Just after the opening number of the 1992 animated Disney classic Aladdin, its title character sings “One Jump Ahead,” a catchy tune that introduces us to the young “street rat” and his sidekick, Abu, after they’ve stolen a loaf of bread. Though we wouldn’t ordinarily condone theft, we feel some sympathy for Aladdin because it seems reasonable that he’s “gotta eat to live, gotta steal to eat.” After his fun musical escape, he wins our affection by giving his hard-won loaf to two young children who are scavenging food in the garbage; apparently, they need it more than he does.
This iconic scene reveals an important truth about laws and rules: We rely on narrative – on stories – to make them meaningful. Aladdin seems to know that stealing is wrong, but when faced the choice of stealing or starving, he chooses life. The audience is in sympathy with his violating the law because of the hero’s circumstances in the context of the story.
As the American legal scholar Robert Cover notes in Narrative, Violence, and the Law: The Essays of Robert Cover:
“No set of legal institutions or prescriptions exists apart from the narratives that locate it and give it meaning. For every constitution there is an epic, for each decalogue a scripture. Once understood in the context of the narratives that give it meaning, law becomes not merely a system of rules to be observed, but a world in which we live… law and narrative are inseparably related.”
My teacher, Dr. Rachel Adler, says the same is true for Torah study. We make meaning from legal passages of Torah when we see ourselves within the sacred drama of our ancestors who came out of Egypt and entered into a covenant with the Divine. Curiously, the Torah itself often combines narrative and law. Parashat Ki Teitzei provides numerous examples of casuistic laws (rules that are stated in terms of a case or situation), including laws related to the establishment of an economically just society:
When you make a loan of any sort to your compatriot, you must not enter the house to seize the pledge. You must remain outside, while the party to whom you made the loan brings the pledge out to you (Deut. 24:10-11).
The pledge described here refers to collateral for the loan, and Torah states the law in the context of this particular circumstance.
Instead of announcing as a general principle that “lenders must not embarrass or harass borrowers” or, more broadly, “lenders must treat borrowers fairly,” Torah uses a mini narrative: “When you make a loan… you must not enter the house…” This creates a situation in which we can place ourselves in the scene by imagining what it would be like as the lender or the borrower. In turn, we can weave the moral principle of this story, along with the specific custom of not entering the house, into the fabric of our individual and collective efforts to pursue economic justice.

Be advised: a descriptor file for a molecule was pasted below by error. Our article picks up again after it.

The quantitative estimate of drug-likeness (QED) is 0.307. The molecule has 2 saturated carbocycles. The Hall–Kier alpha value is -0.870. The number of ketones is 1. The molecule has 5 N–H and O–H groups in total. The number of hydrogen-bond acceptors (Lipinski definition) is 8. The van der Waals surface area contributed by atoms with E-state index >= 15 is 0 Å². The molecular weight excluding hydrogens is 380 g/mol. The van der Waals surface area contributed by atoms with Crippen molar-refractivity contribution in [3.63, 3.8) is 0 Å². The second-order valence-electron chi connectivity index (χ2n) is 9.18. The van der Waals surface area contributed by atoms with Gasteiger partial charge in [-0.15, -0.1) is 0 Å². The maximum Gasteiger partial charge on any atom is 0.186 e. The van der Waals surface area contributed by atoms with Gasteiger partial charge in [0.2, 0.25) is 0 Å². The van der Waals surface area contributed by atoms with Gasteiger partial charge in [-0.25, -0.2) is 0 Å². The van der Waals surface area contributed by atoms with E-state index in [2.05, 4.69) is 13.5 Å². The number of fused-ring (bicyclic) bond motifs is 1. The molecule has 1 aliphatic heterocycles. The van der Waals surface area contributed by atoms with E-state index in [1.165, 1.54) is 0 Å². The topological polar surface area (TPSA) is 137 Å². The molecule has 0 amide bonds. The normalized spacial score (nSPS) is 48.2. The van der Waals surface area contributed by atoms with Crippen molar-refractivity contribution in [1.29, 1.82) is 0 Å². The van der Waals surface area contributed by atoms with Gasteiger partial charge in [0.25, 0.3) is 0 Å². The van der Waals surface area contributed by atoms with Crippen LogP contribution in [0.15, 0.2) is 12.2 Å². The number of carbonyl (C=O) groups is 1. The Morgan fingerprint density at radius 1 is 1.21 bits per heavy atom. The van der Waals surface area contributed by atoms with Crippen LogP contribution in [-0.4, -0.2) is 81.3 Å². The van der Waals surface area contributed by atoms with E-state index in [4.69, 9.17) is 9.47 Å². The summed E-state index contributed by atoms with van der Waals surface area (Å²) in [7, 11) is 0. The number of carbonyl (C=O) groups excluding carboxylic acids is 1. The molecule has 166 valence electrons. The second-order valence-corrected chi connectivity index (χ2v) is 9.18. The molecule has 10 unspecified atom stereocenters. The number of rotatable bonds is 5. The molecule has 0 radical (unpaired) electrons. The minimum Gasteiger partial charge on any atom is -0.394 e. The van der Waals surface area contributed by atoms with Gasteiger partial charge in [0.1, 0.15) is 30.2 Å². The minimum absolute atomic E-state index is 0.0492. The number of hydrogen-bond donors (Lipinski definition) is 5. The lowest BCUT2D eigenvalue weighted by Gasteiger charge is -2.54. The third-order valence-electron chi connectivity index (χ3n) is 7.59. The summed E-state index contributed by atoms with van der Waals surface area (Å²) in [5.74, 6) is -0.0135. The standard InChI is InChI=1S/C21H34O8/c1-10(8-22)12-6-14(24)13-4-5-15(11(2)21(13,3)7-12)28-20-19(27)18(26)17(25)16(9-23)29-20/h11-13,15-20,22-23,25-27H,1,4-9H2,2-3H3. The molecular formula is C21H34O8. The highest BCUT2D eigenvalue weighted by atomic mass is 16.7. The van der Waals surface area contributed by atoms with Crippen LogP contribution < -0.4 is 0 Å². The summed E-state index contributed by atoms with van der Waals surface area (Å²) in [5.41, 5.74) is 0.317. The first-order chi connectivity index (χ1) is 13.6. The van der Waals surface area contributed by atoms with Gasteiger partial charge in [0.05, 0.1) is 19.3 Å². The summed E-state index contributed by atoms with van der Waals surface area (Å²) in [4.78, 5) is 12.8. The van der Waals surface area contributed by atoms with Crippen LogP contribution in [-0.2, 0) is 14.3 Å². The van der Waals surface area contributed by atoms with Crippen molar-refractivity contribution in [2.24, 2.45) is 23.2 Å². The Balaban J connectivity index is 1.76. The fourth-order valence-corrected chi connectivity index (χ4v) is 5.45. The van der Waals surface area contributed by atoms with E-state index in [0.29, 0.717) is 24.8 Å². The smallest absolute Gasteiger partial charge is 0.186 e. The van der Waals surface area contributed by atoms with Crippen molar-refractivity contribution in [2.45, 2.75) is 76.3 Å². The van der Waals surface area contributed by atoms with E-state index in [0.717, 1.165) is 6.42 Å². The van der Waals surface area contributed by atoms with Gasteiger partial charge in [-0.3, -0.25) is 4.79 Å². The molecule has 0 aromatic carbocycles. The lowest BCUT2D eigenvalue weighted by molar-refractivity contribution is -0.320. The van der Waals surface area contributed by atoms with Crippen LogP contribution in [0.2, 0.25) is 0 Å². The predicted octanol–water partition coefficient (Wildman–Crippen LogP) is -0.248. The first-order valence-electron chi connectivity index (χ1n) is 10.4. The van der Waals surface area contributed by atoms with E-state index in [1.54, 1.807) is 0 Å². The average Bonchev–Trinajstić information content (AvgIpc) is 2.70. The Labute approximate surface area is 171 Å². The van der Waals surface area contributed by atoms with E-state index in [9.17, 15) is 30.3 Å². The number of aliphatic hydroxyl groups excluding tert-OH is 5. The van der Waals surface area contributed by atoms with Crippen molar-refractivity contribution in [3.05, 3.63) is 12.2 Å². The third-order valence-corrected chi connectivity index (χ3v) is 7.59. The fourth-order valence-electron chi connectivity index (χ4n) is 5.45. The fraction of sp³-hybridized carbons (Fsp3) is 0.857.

Just a few verses later, Ki Teitzei reminds us again of the importance of narrative in the economic realm, this time addressing our great journey to become free people.
“You shall not abuse a needy and destitute laborer, whether a fellow Israelite or a stranger in one of the communities in your land. You must pay out the wages due on the same day, before the sun sets, for the worker is needy and urgently depends on it… You shall not subvert the rights of the stranger or the fatherless; you shall not take a widow’s garment in pawn. Remember that you were a slave in Egypt and that the Eternal your God redeemed you from there; therefore, do I enjoin you to observe this commandment.” (Deut. 24:14-15, 17-18, emphasis added).
Torah does not often give reasons for its commandments, but these verses present a clear exception.
We are commanded to follow these rules aimed at economic justice because we were slaves in Egypt and made the difficult journey to freedom and redemption only with Divine help. We pay our workers on time because they are not slaves. We uphold the rights of the stranger and the orphan because they are vulnerable, just as we were. This passage continues with a reminder to leave the fallen sheaves in our field and vineyard for “the stranger, the fatherless, and the widow” (Deut. 24:19). Even the least well-off among us deserves to eat.
In recalling our sacred story, Torah asks us to imagine what it felt like to be slaves as we resolve to build a more equitable economy. We are explicitly commanded to honor workers and to preserve the rights of the needy and the hungry in recognition of what it is like to be a worker without pay, to go to sleep hungry.
Yet Ki Teitzei also expresses a concern for property rights. No longer slaves, we are free to own property and are obliged to acknowledge the rights of others within our society to their property:
“If you see your fellow Israelite’s ox or sheep gone astray, do not ignore it; you must take it back to your peer. If our fellow Israelite does not live near you or you do not know who [the owner] is, you shall bring it home and it shall remain with you until your peer claims it; then you shall give it back.” (Deut 22:1-2)
Thus, Torah shows concern not just for an economy that feeds the hungry, clothes the naked, and protects workers; it also respects and honors the rights of property owners.
All economic activity takes place within systems of law, whether it is related to consumption, production, or distribution of goods and services. Ki Teitzei reminds us that narrative and context matter, and that we rely on them to make meaning of laws. In turn, pursuing economic justice requires attention not only to legal structures such as labor, wages, welfare, and property rights, but also to the stories we tell and the narratives of our lives.